Young farmers get Stanbic backing for higher productivity

In Summary

July 16, 2018—Stanbic Bank Uganda (SBU) is providing UGX150 million (just over $40,000) during the next […]

July 16, 2018—Stanbic Bank Uganda (SBU) is providing UGX150 million (just over $40,000) during the next three years to support 70 young people to increase productivity in their farming enterprises.

Wangwe said Stanbic wants to come up with financial solutions that best suit small farmers’ needs.

Stanbic Bank Head of Agriculture Lending Richard Wangwe said last week, “Small and Medium Enterprise farmers are often overlooked yet they are the highest employers in the informal sector.

He said, “For this reason, they have not scaled up to their full potential. In addition, they tend to have bank deposit accounts, but do not borrow from financial institutions. This partnership therefore aims to not only empower farmers to reach their full productivity potential, but also come up with financial solutions that best suit their needs.”

SBU has entered into a partnership with CURAD, an agribusiness incubator that trains micro and small to medium enterprises (MSMEs) farmers to explore their full potential for better productivity.

CURAD is a public-private partnership initiative promoted by Makerere University, the National Union of Coffee Agribusinesses and Farm Enterprises Limited (NUCAFE), National Agricultural Research Organization (NARO) and the Uganda Investment Authority (UIA).  During the past four years, just over 130 agro-enterprises have been helped in programme.

During the recent National Budget address, Matia Kasaija, finance minister said one of the major challenges of the government is that agricultural sector growth has been low, growing at an average annual growth rate of less than two percent over the last 25 years, compared to population growth of three percent annually.

CURAD executive director Apollo Sewaga said, “Uganda’s agriculture sector lacks formal supportive structures that allow SMEs, high potential start-ups and innovators to start and grow agribusinesses enterprises to their full potential, which leads to the high SME collapse rates. Secondly, agribusiness companies face high start-up capital costs that most cannot afford and due to the perceived high risk of agro enterprises, access to financing has been limited. Supporting individual entrepreneurs is costly, therefore the support given to CURAD from Stanbic will promote agribusiness development and job creation in the country.”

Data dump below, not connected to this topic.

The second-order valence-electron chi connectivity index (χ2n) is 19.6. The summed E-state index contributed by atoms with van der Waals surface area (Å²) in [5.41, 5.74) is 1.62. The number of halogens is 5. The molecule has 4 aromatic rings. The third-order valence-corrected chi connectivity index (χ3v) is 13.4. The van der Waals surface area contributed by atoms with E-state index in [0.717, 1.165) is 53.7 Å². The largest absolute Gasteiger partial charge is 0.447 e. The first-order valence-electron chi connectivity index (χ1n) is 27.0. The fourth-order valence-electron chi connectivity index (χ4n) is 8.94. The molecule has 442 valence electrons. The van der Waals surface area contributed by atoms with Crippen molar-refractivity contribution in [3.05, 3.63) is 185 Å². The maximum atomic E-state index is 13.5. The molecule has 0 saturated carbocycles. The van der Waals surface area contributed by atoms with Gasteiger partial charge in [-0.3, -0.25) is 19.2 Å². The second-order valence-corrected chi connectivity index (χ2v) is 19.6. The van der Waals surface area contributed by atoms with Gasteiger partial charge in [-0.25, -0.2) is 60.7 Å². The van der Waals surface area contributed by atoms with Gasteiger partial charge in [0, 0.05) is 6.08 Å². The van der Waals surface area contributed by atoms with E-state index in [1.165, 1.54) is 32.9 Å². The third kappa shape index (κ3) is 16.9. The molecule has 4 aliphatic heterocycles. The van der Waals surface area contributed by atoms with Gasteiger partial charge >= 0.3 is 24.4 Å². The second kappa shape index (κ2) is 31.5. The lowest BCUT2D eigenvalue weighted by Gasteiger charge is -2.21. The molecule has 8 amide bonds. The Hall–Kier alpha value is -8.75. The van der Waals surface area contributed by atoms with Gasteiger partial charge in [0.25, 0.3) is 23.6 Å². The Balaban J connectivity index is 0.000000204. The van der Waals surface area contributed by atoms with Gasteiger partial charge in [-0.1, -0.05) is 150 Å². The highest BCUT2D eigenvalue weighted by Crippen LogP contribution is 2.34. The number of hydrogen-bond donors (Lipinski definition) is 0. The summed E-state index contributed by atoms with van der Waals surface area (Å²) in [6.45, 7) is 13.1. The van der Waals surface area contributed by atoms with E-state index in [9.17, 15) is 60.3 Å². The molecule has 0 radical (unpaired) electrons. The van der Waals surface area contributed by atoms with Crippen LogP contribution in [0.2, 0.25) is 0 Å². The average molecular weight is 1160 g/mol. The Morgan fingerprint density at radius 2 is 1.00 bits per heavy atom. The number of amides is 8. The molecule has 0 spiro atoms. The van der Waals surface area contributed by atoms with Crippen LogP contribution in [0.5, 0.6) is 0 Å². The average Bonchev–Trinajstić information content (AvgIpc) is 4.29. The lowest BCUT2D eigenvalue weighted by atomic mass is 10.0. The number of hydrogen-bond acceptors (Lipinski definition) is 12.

Speaking at the same event to announce this cooperation, Eva Ssewaggude, the Stanbic Business Incubator Program Manager said, “With a leading customer loan portfolio of UGX 2.2 trillion, Stanbic has been a key enabler in the agriculture sector, contributing UGX350 billion (nearly $95 million) to promote agriculture. And more importantly, with 40,000 SME clients, Stanbic Bank is a key promoter of this critical underserved segment of the economy which generates 80% of our manufacturing output and 90% of new jobs created.”

Some of the latest beneficiaries line up for a photo opportunity.

Wangwe said, “Business incubators are designed to nurture the growth of start-up companies and small businesses by helping them survive and grow during their early stages. SMEs play a vital role in job creation, creating a skilled workforce, facilitating private ownership, rapid response to market demands and output generation. As a bank, agriculture is an area of key focus for us as it accounts for 20 pc of our revenues. We believe farmers need to have financial institutions as partners in a bid to scale them up to their full potential.”

Ssewaggude said, “Stanbic has therefore established an SME incubator that takes SME’s through capacity building.  We think it makes business sense to lengthen the life of the SME’s so they can contribute in to the growth of our economy long term.  We have partnered with other institutions and subject matter experts who lead the trainings and we have so far graduated 34 SMEs.”


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